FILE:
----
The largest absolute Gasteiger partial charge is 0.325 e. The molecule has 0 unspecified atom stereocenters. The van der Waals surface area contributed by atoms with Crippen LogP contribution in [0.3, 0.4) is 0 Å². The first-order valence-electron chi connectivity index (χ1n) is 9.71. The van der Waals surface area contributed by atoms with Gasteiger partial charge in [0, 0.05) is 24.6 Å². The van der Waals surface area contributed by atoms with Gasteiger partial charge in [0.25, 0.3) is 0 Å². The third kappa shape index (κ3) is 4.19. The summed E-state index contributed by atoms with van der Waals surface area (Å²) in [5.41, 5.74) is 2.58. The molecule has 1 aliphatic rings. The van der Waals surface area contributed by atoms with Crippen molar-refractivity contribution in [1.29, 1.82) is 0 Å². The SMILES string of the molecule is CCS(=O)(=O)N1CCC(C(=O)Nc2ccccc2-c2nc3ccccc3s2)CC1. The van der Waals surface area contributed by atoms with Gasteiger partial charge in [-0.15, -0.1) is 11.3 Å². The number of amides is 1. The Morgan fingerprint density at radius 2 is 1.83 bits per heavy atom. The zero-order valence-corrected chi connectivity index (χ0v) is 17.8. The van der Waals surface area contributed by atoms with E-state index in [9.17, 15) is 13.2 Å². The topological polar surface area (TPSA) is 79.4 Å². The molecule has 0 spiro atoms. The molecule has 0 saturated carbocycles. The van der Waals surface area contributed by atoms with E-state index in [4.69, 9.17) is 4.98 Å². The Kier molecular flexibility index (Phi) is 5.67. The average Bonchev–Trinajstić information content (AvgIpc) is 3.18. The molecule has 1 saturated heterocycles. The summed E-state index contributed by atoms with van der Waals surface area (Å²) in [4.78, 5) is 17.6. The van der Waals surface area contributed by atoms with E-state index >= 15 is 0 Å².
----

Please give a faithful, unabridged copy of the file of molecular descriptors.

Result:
The largest absolute Gasteiger partial charge is 0.325 e. The molecule has 0 unspecified atom stereocenters. The van der Waals surface area contributed by atoms with Crippen LogP contribution in [0.3, 0.4) is 0 Å². The first-order valence-electron chi connectivity index (χ1n) is 9.71. The van der Waals surface area contributed by atoms with Gasteiger partial charge in [0, 0.05) is 24.6 Å². The van der Waals surface area contributed by atoms with Gasteiger partial charge in [0.25, 0.3) is 0 Å². The third kappa shape index (κ3) is 4.19. The summed E-state index contributed by atoms with van der Waals surface area (Å²) in [5.41, 5.74) is 2.58. The molecule has 1 aliphatic rings. The van der Waals surface area contributed by atoms with Crippen molar-refractivity contribution in [1.29, 1.82) is 0 Å². The SMILES string of the molecule is CCS(=O)(=O)N1CCC(C(=O)Nc2ccccc2-c2nc3ccccc3s2)CC1. The van der Waals surface area contributed by atoms with Gasteiger partial charge in [-0.15, -0.1) is 11.3 Å². The number of amides is 1. The Morgan fingerprint density at radius 2 is 1.83 bits per heavy atom. The zero-order valence-corrected chi connectivity index (χ0v) is 17.8. The van der Waals surface area contributed by atoms with E-state index in [9.17, 15) is 13.2 Å². The topological polar surface area (TPSA) is 79.4 Å². The molecule has 0 spiro atoms. The molecule has 0 saturated carbocycles. The van der Waals surface area contributed by atoms with E-state index in [4.69, 9.17) is 4.98 Å². The Kier molecular flexibility index (Phi) is 5.67. The average Bonchev–Trinajstić information content (AvgIpc) is 3.18. The molecule has 1 saturated heterocycles. The summed E-state index contributed by atoms with van der Waals surface area (Å²) in [4.78, 5) is 17.6. The van der Waals surface area contributed by atoms with E-state index >= 15 is 0 Å².